City plans for Safe and Healthy Housing Program

The proposed program would license rental housing like other businesses and certify that rental units meet property maintenance and related health and safety code.

The city of Renton is cooking up a program that’s aimed to better the quality of rental housing in the city.

The proposed Safe and Healthy Housing program would license rental housing like other businesses and certify that rental units meet property maintenance and related health and safety code.

Currently an estimated of 17,700 of rental properties — which accounts for about 40 percent — were built prior to 1980, according to city officials. The properties were built too quickly to house the growing truck and aerospace workforce during World War II. Many of the units are in deteriorating conditions. According to the 2014 Renton Community Needs Assessment for Human Services and Housing, many families are living in sub-standard housing that is outdated or not designed to meet the particular needs of their family in terms of size, configuration or location.

In 2016, the city developed a draft program that included a three year rotation inspection program. However, upon the suggestion of the Renton Housing Association and the city council, the officials started looking into a self-certification program, a model already in use in Tacoma and Bremerton. According to city officials, Renton, Tacoma and Bremerton all have a lower share of owner-occupied housing and a greater share of populations in poverties than in their respective counties.

Under this model, all rental housing units will require business license and registration. When landlords register their units, they will also have to provide with a self-certified inspection of their units. In theory, this process will help streamline an efficient path toward getting licenses, as well as allow the city to enforce minimum property standards.

The proposed program also updates property maintenance code standards per the National Center for Healthy Housing and King County.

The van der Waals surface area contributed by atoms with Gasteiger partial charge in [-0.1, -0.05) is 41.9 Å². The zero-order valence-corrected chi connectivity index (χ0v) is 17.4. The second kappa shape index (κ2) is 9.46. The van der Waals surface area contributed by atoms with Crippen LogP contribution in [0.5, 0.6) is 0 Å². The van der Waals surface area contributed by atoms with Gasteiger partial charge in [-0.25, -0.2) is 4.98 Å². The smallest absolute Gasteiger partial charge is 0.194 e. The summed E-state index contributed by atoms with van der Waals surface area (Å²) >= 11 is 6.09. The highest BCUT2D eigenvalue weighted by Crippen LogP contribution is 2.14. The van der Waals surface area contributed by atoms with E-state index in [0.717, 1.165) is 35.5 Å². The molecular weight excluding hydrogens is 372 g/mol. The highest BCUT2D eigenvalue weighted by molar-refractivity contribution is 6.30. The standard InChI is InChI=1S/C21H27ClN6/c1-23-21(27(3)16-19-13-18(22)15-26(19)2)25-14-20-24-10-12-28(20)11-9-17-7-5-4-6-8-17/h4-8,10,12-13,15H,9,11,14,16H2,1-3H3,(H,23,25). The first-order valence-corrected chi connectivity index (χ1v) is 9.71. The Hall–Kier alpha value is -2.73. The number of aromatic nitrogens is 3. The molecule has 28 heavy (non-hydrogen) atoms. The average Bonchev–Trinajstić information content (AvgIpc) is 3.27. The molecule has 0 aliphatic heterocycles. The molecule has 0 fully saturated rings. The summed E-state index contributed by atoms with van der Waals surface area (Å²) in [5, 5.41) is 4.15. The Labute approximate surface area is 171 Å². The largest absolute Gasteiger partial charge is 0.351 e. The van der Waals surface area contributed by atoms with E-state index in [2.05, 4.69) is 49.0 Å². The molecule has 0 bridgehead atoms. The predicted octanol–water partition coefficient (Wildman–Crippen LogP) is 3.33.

With certification process, city staff would be conducting limited inspections. This means code compliance staff will inspect a unit’s exterior if a complaint is made. Interior inspections will be only made after tenants notify landlords or through a court warrant.

Landlords would be required to pay $150 annually for their business licenses. Rental registration for one to four untils would be $12 per unit annually, $10 per unit annually for five to 24 units, and $8 per unit annually for 25 units or more.

Staff is recommending to phase in the program with a one-year education and outreach program to help landlords and tenants better understand the program and encourage compliance. Tacoma implemented a similar one-year phase in program, which resulted in a greater number of compliance compared to Bremerton, according to staff.

They are also recommending a new ombudsman position to be created to provide support , education and information to landlords and tenants, as well as serve as a facilitator of the program and coordinator between the various city departments.

After a fiscal analysis, city staff found that if there was 75 percent compliance with the program, the city would see $431,888 in business license and $122,997 in rental registration, which would total to $554,885 in revenue. With 100 percent compliance, the total revenue would be $739,846, with $575,850 comprising of business licenses and $163,996 comprising of rental registrations.

The obudsman position would be a full-time position with a salary of $80,000 annually. Staff is also recommending hiring an additional code compliance inspection — at $78,000 annual salary — and a rental business license position — at $58,000 annual salary. Including benefits, the total cost for additional staff positions would be $382,000.

In a Feb. 26 Committee of the Whole meeting, council members raised several concerns and questions for staff, including how to protect against out-of-state landlords who might not be compliant with the program, penalties for landlords who fail to register for license, the role rental management companies, and how to keep tenants from bearing the extra costs imposed on landlords.

With new feedback and more details left to chisel, the draft program was referred back into Planning and Development committee. City Council is expected to vote on the proposed ordinance by summer of this year.